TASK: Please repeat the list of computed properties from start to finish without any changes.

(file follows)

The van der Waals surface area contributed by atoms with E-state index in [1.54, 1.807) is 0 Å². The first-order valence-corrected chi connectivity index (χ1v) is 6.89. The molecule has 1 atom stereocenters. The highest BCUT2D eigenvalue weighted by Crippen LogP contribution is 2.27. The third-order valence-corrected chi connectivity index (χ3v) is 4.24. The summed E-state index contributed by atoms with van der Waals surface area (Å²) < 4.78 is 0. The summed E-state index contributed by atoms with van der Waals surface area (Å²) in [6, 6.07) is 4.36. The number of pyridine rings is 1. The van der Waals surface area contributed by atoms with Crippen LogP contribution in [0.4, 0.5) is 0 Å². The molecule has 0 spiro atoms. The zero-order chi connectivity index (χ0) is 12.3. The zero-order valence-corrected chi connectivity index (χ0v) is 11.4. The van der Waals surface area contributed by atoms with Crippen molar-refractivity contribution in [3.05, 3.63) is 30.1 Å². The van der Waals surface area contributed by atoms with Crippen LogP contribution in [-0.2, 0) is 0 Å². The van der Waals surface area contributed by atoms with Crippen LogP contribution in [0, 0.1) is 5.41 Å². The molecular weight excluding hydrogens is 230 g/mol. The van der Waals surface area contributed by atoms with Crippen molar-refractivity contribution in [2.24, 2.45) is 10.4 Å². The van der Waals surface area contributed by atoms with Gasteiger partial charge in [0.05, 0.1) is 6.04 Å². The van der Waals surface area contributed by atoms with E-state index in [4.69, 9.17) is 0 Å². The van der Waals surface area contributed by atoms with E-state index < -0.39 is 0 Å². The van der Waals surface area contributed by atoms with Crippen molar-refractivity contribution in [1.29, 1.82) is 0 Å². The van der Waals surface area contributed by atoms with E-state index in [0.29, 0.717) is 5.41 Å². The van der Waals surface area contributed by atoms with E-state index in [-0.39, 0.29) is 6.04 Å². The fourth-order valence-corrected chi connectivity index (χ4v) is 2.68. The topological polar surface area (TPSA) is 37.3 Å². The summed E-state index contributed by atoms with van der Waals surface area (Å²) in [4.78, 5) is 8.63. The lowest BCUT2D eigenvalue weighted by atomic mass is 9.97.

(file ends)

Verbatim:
The van der Waals surface area contributed by atoms with E-state index in [1.54, 1.807) is 0 Å². The first-order valence-corrected chi connectivity index (χ1v) is 6.89. The molecule has 1 atom stereocenters. The highest BCUT2D eigenvalue weighted by Crippen LogP contribution is 2.27. The third-order valence-corrected chi connectivity index (χ3v) is 4.24. The summed E-state index contributed by atoms with van der Waals surface area (Å²) < 4.78 is 0. The summed E-state index contributed by atoms with van der Waals surface area (Å²) in [6, 6.07) is 4.36. The number of pyridine rings is 1. The van der Waals surface area contributed by atoms with Crippen LogP contribution in [0.4, 0.5) is 0 Å². The molecule has 0 spiro atoms. The zero-order chi connectivity index (χ0) is 12.3. The zero-order valence-corrected chi connectivity index (χ0v) is 11.4. The van der Waals surface area contributed by atoms with Crippen molar-refractivity contribution in [3.05, 3.63) is 30.1 Å². The van der Waals surface area contributed by atoms with Crippen LogP contribution in [-0.2, 0) is 0 Å². The van der Waals surface area contributed by atoms with Crippen LogP contribution in [0, 0.1) is 5.41 Å². The molecular weight excluding hydrogens is 230 g/mol. The van der Waals surface area contributed by atoms with Crippen molar-refractivity contribution in [2.24, 2.45) is 10.4 Å². The van der Waals surface area contributed by atoms with Gasteiger partial charge in [0.05, 0.1) is 6.04 Å². The van der Waals surface area contributed by atoms with E-state index in [4.69, 9.17) is 0 Å². The van der Waals surface area contributed by atoms with E-state index < -0.39 is 0 Å². The van der Waals surface area contributed by atoms with Crippen molar-refractivity contribution in [1.29, 1.82) is 0 Å². The van der Waals surface area contributed by atoms with E-state index in [0.29, 0.717) is 5.41 Å². The van der Waals surface area contributed by atoms with E-state index in [-0.39, 0.29) is 6.04 Å². The fourth-order valence-corrected chi connectivity index (χ4v) is 2.68. The topological polar surface area (TPSA) is 37.3 Å². The summed E-state index contributed by atoms with van der Waals surface area (Å²) in [4.78, 5) is 8.63. The lowest BCUT2D eigenvalue weighted by atomic mass is 9.97.